For the next eight months, stories and reports of teams, coaches and nations will overwhelm sports news. This is the first men's World Cup that will be hosted in the Middle East. (The first World Cup hosted in the Middle East region was a U17 women's tournament held in Jordan in 2016, another fact oft forgotten by the mainstream soccer media which is predominantly run by men.)

It leaves me wondering how much of this will be reports on the less enthralling world of football? The part that is deadly, corrupt and so deeply broken.

There are people who are raising their voices in opposition and questioning the methods and this madness. Norwegian soccer official Lisa Klaveness made some very important points at the FIFA congress held last week in Doha just ahead of the draw.

"In 2010, the World Cup was awarded by FIFA in unacceptable ways with unacceptable consequences," she said. "There is no room for employers who do not secure the freedom and safety of World Cup workers. No room for hosts that cannot legally guarantee the safety and respect of LGBTQ+ people coming to this theatre of dreams." 

Norwegian soccer official Lise Klaveness walks away after speaking during the FIFA congress on March 31. (Hassan Ammar/Associated Press)

Questions for Canada, U.S. and Mexico

Klaveness is gay and her six-minute speech angered some representatives from South America and Qatar, who argued that it wasn't the place to raise these concerns. If the FIFA congress isn't the place to raise these critical issues, then where exactly is it?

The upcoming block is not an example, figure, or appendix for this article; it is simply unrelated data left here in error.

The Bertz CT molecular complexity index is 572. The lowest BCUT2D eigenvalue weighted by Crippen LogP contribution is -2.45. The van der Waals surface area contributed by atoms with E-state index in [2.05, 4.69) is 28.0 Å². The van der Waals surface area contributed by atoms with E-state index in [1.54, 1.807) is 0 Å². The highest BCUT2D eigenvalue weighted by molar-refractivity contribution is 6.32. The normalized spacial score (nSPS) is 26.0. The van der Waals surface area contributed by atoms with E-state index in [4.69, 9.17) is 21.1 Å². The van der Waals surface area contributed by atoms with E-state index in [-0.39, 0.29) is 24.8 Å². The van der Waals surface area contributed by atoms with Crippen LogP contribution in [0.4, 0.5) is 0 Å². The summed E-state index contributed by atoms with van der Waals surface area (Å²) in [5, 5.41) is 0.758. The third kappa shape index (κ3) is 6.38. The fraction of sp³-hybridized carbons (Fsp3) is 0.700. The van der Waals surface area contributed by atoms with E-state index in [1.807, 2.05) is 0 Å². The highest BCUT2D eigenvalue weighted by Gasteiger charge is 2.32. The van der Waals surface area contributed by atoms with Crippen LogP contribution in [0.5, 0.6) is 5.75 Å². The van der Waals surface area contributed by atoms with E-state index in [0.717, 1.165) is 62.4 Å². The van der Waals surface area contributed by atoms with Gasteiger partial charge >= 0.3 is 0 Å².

Officials in football and journalists should not carry this burden alone. Fans and communities who love the beautiful game ought to question national associations like Soccer Canada, United States Soccer Federation and Mexico Football Federation, which will be co-hosting the next men's World Cup in 2026. 

We should be asking Canada about pay equity for the women's team, particularly after winning gold at the Tokyo Olympics. In early February, I was on The Current with former Canadian national player Diana Matheson. Matheson spoke eloquently about the structural inequalities in Soccer Canada and why we should be asking questions during this thrilling time for soccer in Canada. 

Media, fans and officials should also be asking FIFA, Soccer Canada and USSF about the persecution of transgender children in the United States, the gentrification of neighbourhoods that occur with mega events, and the environmental impacts on cities and the communities that reside there. We should be asking the MFF about the brutal acts of femicide that plague Mexico. 

Just as the loss of life of migrant workers in Qatar is a bloodstain on the beautiful game, the issues that plague Canada, the U.S. and Mexico may bring unwanted attention to issues in North America. But if we don't ask these questions, if journalists don't probe, if fans don't demand better, then soccer is nothing but a hoax and a distraction. 

Soccer is one of the most-played sports in the world. It's a combination of beauty, artistry and athleticism. As such, the countries pretending to be guardians of it should do right by the people who love it; the people in whose neighbourhoods and countries will be hosting and paying. And as for the journalists covering the men's World Cup, as Off said, it is our obligation.


Shireen Ahmed

Senior Contributor

Shireen Ahmed is a multi-platform sports journalist, a TEDx speaker, mentor, and an award-winning sports activist who focuses on the intersections of racism and misogyny in sports. She is an industry expert on Muslim women in sports, and her academic research and contributions have been widely published. She is co-creator and co-host of the “Burn It All Down” feminist sports podcast team. In addition to being a seasoned investigative reporter, her commentary is featured by media outlets in Canada, the USA, Europe and Australia. She holds an MA in Media Production from Toronto Metropolitan University where she now teaches Sports Journalism and Sports Media. You can find Shireen tweeting or drinking coffee, or tweeting about drinking coffee. She lives with her four children and her cat.